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This answer talks about a "closed basin" that has an outflow to the sea.

I had previously assumed that "closed basin" meant the same as "endorheic basin", but that is obviously not the case. What is a "closed basin" in this context?

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An endorheic basin refers to the surface-water flow. The Great Artesian Basin refers to the groundwater aquifer (the artesian part of the name), not the the Lake Eyre surface water basin, which is endorheic. Part of the land area above the GAB is closed with respect to surface water flow. Endorheic basins may or may not be closed with respect to groundwater. In fact they may be closed with respect to water in local groundwater flow systems but open with respect to deeper flow systems.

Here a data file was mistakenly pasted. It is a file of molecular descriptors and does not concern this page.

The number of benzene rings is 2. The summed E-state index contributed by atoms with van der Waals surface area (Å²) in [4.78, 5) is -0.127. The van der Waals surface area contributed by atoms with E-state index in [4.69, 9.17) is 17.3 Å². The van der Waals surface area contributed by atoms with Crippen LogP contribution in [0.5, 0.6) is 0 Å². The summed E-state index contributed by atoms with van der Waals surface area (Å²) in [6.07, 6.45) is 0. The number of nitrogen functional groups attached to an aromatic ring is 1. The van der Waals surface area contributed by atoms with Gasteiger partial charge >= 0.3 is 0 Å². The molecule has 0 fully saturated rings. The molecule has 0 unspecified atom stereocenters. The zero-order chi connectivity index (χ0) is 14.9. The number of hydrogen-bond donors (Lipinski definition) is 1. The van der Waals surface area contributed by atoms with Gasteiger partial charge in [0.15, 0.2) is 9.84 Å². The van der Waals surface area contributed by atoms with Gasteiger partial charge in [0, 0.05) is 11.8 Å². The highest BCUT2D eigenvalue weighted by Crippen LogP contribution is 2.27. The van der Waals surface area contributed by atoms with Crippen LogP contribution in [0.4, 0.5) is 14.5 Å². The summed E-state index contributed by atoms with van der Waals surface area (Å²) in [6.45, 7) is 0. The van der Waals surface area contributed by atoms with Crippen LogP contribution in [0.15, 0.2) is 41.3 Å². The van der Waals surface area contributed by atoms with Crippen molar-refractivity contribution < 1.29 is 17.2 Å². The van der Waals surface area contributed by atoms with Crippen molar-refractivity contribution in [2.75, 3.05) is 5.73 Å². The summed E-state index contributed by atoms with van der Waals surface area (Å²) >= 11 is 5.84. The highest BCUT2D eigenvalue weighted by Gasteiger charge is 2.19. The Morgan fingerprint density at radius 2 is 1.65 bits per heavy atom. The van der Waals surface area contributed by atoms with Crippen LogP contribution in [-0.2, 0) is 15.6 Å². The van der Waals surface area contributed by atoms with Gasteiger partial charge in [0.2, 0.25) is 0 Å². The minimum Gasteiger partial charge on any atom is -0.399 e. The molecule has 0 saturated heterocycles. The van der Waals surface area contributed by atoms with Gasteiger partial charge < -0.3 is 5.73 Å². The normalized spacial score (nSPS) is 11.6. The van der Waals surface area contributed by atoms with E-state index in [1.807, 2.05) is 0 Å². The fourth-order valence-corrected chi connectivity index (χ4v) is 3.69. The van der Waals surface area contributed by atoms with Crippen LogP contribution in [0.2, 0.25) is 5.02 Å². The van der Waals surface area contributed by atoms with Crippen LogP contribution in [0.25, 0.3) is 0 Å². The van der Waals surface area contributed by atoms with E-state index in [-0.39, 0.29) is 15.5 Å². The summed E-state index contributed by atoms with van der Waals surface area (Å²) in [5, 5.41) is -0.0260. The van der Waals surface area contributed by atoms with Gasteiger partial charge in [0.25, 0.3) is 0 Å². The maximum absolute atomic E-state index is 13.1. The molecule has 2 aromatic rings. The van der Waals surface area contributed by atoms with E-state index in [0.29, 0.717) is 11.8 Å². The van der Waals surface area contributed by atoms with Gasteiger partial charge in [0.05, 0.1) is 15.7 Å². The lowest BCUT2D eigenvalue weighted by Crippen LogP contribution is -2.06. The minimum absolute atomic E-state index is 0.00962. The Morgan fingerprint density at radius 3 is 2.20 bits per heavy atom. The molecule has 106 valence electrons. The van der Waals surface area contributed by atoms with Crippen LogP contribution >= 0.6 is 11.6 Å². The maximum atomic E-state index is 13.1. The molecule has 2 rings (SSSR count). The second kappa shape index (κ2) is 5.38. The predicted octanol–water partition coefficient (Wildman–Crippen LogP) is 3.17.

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It is common for endorheic basins to be open to groundwater flow. This can occur in a number of ways. The groundwater flow may only be affected by recharge within the basin and not discharge to surface water bodies within the basin. In the case of confined aquifers, it may be essentially separate and unaffected by the surface water or shallower groundwater in the basin but may flow under the basin and exit the other side. Groundwater can discharge to flow-through lakes. These lakes receive groundwater discharge on one side but recharge the groundwater downgradient.

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He didn't say the Great Artesian Basin was a closed basin. What he said was that in the north there was some run off into the Gulf of Carpentaria, but everywhere else the aquifer behaves AS THOUGH it were a closed basin. For it to be an actual closed basin it would need an impervious perimeter which prevented drainage into the Gulf of Carpentaria.

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  • $\begingroup$ Oh, good point, thank you. So closed==endorheic? $\endgroup$ – Semidiurnal Simon Aug 16 at 19:00
  • $\begingroup$ Yes, it's the same thing. $\endgroup$ – Michael Walsby Aug 16 at 19:33

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